Dropping Baggage Before It’s Too Late

Los Angeles Practitioner

PureInsight | March 4, 2009

Experience sharing at the 2009 Los Angeles Fa Conference

Greetings Master, greetings fellow practitioners,

When I visited my hometown recently for the Chinese New Year Spectacular, my mother took me clothes shopping. At the store, I saw a blue cashmere sweater that I really liked. Since the color popped, I knew I’d get a lot of compliments on it, similar to Master’s description of people seeing someone driving a nice car:

“Nowadays, when people see someone driving a nice car they say, ‘Wow, what a great car, what a prized steed (audience laughs, Teacher laughs), that car is gorgeous.’ ” (“Teaching the Fa in the City of Los Angeles”)

I bought the blue sweater along with a number of other nice looking clothes.

Soon thereafter, I had a dream where I was at the airport to catch my flight back to L.A. I was running late, and I wasn’t able to go directly to the gate because I had two extra bags. The bags contained the good-looking clothes I bought, including the sweater.

Since I couldn’t make it on the plane via the check-in, a porter told me he’d take my bags and he’d take me to the plane via a shortcut. But he led me astray and took me to the train station instead. My train was leaving as we neared. One of the train cars said ‘Falun Dafa’ on it, but I couldn’t make it to the train in time because there were some cars in the way and because of all the baggage I was carrying.

After waking up, I realized that I needed to discard the baggage that I had. Not coincidentally, within a day or so, I read Master’s teaching that pinpointed my attachment:

“From my perspective, being your master, I think your improvement is the most important, but that doesn’t mean that as you improve a smooth path is in store for you. Say you went up to the heavens with a lot of karma and were hauling along a huge load of baggage, how could that be permitted? I have to set up certain tests for you and have you let go of those attachments of yours, have you get rid of all that baggage.” (“Teaching the Fa in Canada, 2006”)

From Master’s teaching, it became very clear that I needed to let go of my baggage, if I wanted to make it to heaven. I understood that it wasn’t the clothes themselves that were the problem, but the attachments behind them, just like it not mattering what our house is made of.

Master says, “If you are extremely rich and your house is even built with bricks of gold, and yet you don’t hold it dear in your heart but instead take it lightly, then I would say that it’s a case of having no attachment to material wealth” (“Teaching the Fa at the Fa Conference in Australia”).

In my understanding, we could have the most beautiful clothes in the world, as long as we weren’t attached to them.

Furthermore, as a practitioner reminded me later, we do need to dress appropriately in different occasions. Master says, “A Dafa disciple should be a role model for others and look like a dignified human being” (“Teaching the Fa at the 2004 International Fa Conference in New York”).

But my motivations weren’t as pure. I wanted nice clothes because I liked people complimenting me, which came from vanity.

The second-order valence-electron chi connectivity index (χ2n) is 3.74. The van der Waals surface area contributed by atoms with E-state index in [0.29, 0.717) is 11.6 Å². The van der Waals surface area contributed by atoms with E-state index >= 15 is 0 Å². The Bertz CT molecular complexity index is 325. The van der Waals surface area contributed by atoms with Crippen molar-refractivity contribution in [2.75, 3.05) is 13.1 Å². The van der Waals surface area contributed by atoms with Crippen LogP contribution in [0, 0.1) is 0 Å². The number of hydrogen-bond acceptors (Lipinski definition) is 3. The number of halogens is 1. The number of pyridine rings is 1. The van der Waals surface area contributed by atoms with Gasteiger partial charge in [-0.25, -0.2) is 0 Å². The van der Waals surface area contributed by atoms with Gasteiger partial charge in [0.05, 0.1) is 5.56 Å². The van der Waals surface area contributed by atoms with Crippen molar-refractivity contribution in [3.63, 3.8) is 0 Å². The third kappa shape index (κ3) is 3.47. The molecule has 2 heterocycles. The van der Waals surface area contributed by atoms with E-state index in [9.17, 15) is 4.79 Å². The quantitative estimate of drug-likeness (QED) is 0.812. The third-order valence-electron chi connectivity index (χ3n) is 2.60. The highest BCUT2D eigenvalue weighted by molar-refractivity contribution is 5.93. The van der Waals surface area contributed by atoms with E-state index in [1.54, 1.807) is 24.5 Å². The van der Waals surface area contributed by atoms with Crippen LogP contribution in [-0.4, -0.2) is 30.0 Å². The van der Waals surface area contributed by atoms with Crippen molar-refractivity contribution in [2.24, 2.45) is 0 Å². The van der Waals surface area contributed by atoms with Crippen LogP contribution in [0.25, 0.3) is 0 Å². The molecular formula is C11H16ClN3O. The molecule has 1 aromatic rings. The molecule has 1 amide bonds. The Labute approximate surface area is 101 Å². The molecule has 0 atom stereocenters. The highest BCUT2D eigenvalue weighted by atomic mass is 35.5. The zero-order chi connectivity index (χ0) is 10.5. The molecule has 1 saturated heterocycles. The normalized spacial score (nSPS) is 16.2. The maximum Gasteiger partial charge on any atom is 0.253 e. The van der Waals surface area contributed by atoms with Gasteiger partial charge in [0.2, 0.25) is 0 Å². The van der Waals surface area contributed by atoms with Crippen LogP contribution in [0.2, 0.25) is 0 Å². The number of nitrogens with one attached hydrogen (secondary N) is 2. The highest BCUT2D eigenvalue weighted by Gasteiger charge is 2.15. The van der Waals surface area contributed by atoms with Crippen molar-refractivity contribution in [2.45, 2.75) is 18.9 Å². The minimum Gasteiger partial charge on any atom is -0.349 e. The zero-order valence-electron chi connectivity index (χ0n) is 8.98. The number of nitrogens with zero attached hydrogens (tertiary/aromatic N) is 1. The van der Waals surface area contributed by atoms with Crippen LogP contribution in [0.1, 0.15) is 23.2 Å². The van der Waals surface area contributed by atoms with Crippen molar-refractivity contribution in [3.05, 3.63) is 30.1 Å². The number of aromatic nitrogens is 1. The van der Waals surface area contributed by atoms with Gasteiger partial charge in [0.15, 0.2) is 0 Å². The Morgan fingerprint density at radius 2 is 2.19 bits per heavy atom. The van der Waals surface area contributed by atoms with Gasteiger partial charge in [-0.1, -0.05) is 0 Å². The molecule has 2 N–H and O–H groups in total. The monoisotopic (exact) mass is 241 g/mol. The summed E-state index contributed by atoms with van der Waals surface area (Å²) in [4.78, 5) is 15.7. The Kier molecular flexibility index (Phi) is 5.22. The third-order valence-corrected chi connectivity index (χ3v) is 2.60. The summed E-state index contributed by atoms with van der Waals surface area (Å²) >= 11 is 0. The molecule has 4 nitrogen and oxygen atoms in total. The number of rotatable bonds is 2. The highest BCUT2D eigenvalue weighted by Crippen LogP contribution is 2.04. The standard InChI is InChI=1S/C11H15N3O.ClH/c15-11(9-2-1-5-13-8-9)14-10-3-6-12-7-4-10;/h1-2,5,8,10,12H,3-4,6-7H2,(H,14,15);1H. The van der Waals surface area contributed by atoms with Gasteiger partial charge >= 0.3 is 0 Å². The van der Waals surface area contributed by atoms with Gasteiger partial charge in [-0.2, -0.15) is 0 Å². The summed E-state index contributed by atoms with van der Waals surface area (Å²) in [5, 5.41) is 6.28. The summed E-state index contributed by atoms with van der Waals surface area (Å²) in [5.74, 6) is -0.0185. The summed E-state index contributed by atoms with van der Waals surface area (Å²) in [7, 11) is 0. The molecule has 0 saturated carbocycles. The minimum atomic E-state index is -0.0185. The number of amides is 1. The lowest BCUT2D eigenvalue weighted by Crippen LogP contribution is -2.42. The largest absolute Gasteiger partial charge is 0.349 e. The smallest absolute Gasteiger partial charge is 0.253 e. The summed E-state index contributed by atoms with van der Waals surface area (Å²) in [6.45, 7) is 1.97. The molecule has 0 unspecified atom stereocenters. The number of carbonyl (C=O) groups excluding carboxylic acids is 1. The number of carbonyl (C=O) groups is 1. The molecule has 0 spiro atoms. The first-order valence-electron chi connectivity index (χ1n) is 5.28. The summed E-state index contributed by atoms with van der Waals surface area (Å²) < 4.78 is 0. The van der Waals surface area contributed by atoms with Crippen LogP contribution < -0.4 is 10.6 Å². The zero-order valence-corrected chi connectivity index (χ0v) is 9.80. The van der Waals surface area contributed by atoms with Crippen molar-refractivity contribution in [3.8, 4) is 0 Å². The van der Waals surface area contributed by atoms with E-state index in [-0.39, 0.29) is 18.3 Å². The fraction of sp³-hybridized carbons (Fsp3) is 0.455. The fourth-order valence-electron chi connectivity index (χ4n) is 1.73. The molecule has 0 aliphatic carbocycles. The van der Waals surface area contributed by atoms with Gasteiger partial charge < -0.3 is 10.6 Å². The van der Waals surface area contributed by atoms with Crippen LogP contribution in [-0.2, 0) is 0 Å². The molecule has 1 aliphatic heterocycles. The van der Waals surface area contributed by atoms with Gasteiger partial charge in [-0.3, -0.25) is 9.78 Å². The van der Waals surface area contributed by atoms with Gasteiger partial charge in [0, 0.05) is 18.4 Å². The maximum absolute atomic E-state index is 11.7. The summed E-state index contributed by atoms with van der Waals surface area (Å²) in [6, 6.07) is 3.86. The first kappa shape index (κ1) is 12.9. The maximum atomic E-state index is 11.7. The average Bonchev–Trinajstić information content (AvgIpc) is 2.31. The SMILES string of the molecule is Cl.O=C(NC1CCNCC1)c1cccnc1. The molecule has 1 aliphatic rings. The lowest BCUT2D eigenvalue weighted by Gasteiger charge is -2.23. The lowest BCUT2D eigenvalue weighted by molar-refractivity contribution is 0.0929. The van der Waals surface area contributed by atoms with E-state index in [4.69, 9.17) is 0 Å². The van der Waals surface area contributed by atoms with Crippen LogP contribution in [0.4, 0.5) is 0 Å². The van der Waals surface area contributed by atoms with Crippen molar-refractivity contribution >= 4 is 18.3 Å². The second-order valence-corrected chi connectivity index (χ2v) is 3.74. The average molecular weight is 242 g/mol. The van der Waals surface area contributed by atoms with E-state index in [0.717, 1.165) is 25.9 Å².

A student once asked Master, “Could you tell us the root cause of our vanity?

Master answered: “Emotion. You like it when other people say that you’re good. You like it when other people praise and flatter you. You like it when other people respect you. And you are afraid of anything that damages your image. All of which is developing the mentality that is vanity. It’s an attachment. The human desire to save face is very strong. In fact, when you set your mind at ease and don’t carry so much baggage, you will cultivate faster” (“Teaching the Fa at the Fa Conference in Australia”).

Because of my emotion, I liked it when others said that I looked good or looked nice. This was my baggage.

But ‘looking good’ superficially wasn’t the same as ‘being good.’ To be good, I needed to get rid of my bad human thoughts.

Master says, “You want to ascend to the heavens with your big load of baggage? Isn’t that in essence what you want to do? You have to let go of all bad, human thoughts and every type of attachment you have” (“Teaching the Fa in Canada, 2006”).

For the next few days, along with studying Fa, I sent righteous thoughts a lot, almost every hour, and during the five minutes of cleansing, I thought about my emotion dying. By the time I left for LA, I felt lighter. I did make my plane. While I still had the clothes with me, I wasn’t as attached to them as before.

Or so I thought.

On my first day after getting back to LA, I was told that all LA practitioners were taking a picture to wish Master, “Happy Chinese New Year” and we needed to dress up. I thought, “What an opportunity to wear my new clothes.”

So I opened up my bags and got out my blue cashmere sweater along with the rest of the outfit I bought—the matching pants and shoes. After I put on the outfit, the practitioner with me told me it looked very nice and it was a good color combination, which made me feel good because I knew he had worked in men’s retail.

Since it took me a bit to get dressed and even clean off some stuff on my shoes, we ended up leaving at the time when we were supposed to arrive. At that moment, I thought of my dream. There I was carrying my baggage with me.